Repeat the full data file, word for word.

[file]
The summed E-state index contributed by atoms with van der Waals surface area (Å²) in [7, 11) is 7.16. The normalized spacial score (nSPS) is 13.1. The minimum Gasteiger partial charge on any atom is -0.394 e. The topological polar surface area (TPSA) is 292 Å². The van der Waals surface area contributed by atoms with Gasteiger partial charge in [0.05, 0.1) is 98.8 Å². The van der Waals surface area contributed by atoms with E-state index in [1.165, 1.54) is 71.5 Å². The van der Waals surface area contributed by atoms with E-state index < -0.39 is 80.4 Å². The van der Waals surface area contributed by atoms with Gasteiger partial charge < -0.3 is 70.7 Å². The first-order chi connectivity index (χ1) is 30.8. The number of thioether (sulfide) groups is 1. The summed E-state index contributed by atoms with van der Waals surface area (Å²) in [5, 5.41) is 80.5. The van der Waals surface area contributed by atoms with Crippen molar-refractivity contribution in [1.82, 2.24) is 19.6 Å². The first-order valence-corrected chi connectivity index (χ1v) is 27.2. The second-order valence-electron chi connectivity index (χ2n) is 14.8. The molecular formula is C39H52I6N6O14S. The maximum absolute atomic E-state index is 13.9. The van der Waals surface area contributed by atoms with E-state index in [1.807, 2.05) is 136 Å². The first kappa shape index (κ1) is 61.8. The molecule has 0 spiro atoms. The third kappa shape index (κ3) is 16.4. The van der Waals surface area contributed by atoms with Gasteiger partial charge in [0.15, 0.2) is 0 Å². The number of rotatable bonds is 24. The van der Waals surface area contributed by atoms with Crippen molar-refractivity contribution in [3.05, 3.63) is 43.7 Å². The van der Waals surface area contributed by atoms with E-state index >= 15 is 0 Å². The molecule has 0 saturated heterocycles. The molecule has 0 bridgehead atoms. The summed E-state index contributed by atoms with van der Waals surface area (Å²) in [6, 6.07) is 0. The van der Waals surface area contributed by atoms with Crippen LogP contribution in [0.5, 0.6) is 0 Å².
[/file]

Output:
The summed E-state index contributed by atoms with van der Waals surface area (Å²) in [7, 11) is 7.16. The normalized spacial score (nSPS) is 13.1. The minimum Gasteiger partial charge on any atom is -0.394 e. The topological polar surface area (TPSA) is 292 Å². The van der Waals surface area contributed by atoms with Gasteiger partial charge in [0.05, 0.1) is 98.8 Å². The van der Waals surface area contributed by atoms with E-state index in [1.165, 1.54) is 71.5 Å². The van der Waals surface area contributed by atoms with E-state index < -0.39 is 80.4 Å². The van der Waals surface area contributed by atoms with Gasteiger partial charge < -0.3 is 70.7 Å². The first-order chi connectivity index (χ1) is 30.8. The number of thioether (sulfide) groups is 1. The summed E-state index contributed by atoms with van der Waals surface area (Å²) in [5, 5.41) is 80.5. The van der Waals surface area contributed by atoms with Crippen molar-refractivity contribution in [1.82, 2.24) is 19.6 Å². The first-order valence-corrected chi connectivity index (χ1v) is 27.2. The second-order valence-electron chi connectivity index (χ2n) is 14.8. The molecular formula is C39H52I6N6O14S. The maximum absolute atomic E-state index is 13.9. The van der Waals surface area contributed by atoms with E-state index in [1.807, 2.05) is 136 Å². The first kappa shape index (κ1) is 61.8. The molecule has 0 spiro atoms. The third kappa shape index (κ3) is 16.4. The van der Waals surface area contributed by atoms with Gasteiger partial charge in [0.15, 0.2) is 0 Å². The number of rotatable bonds is 24. The van der Waals surface area contributed by atoms with Crippen molar-refractivity contribution in [3.05, 3.63) is 43.7 Å². The van der Waals surface area contributed by atoms with E-state index >= 15 is 0 Å². The molecule has 0 saturated heterocycles. The molecule has 0 bridgehead atoms. The summed E-state index contributed by atoms with van der Waals surface area (Å²) in [6, 6.07) is 0. The van der Waals surface area contributed by atoms with Crippen LogP contribution in [0.5, 0.6) is 0 Å².